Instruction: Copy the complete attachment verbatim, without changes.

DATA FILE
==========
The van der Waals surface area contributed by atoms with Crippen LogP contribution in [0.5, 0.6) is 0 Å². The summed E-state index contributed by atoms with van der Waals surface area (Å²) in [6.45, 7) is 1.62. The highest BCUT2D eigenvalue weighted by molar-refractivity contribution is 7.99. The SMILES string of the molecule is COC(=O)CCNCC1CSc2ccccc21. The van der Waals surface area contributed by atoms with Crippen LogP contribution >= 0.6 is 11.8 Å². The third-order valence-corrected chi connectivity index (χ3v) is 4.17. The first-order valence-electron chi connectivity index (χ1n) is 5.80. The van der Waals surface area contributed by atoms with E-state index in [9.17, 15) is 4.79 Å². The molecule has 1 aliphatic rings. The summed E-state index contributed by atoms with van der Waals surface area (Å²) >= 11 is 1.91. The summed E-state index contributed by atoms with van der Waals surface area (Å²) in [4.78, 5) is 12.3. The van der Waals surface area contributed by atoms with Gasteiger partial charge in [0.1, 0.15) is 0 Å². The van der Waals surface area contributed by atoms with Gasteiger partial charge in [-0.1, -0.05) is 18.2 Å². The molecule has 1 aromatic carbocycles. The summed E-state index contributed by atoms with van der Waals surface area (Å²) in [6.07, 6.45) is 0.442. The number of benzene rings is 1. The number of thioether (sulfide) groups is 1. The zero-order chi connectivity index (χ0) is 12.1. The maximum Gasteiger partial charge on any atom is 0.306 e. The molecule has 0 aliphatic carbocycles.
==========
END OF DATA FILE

The van der Waals surface area contributed by atoms with Crippen LogP contribution in [0.5, 0.6) is 0 Å². The summed E-state index contributed by atoms with van der Waals surface area (Å²) in [6.45, 7) is 1.62. The highest BCUT2D eigenvalue weighted by molar-refractivity contribution is 7.99. The SMILES string of the molecule is COC(=O)CCNCC1CSc2ccccc21. The van der Waals surface area contributed by atoms with Crippen LogP contribution >= 0.6 is 11.8 Å². The third-order valence-corrected chi connectivity index (χ3v) is 4.17. The first-order valence-electron chi connectivity index (χ1n) is 5.80. The van der Waals surface area contributed by atoms with E-state index in [9.17, 15) is 4.79 Å². The molecule has 1 aliphatic rings. The summed E-state index contributed by atoms with van der Waals surface area (Å²) >= 11 is 1.91. The summed E-state index contributed by atoms with van der Waals surface area (Å²) in [4.78, 5) is 12.3. The van der Waals surface area contributed by atoms with Gasteiger partial charge in [0.1, 0.15) is 0 Å². The van der Waals surface area contributed by atoms with Gasteiger partial charge in [-0.1, -0.05) is 18.2 Å². The molecule has 1 aromatic carbocycles. The summed E-state index contributed by atoms with van der Waals surface area (Å²) in [6.07, 6.45) is 0.442. The number of benzene rings is 1. The number of thioether (sulfide) groups is 1. The zero-order chi connectivity index (χ0) is 12.1. The maximum Gasteiger partial charge on any atom is 0.306 e. The molecule has 0 aliphatic carbocycles.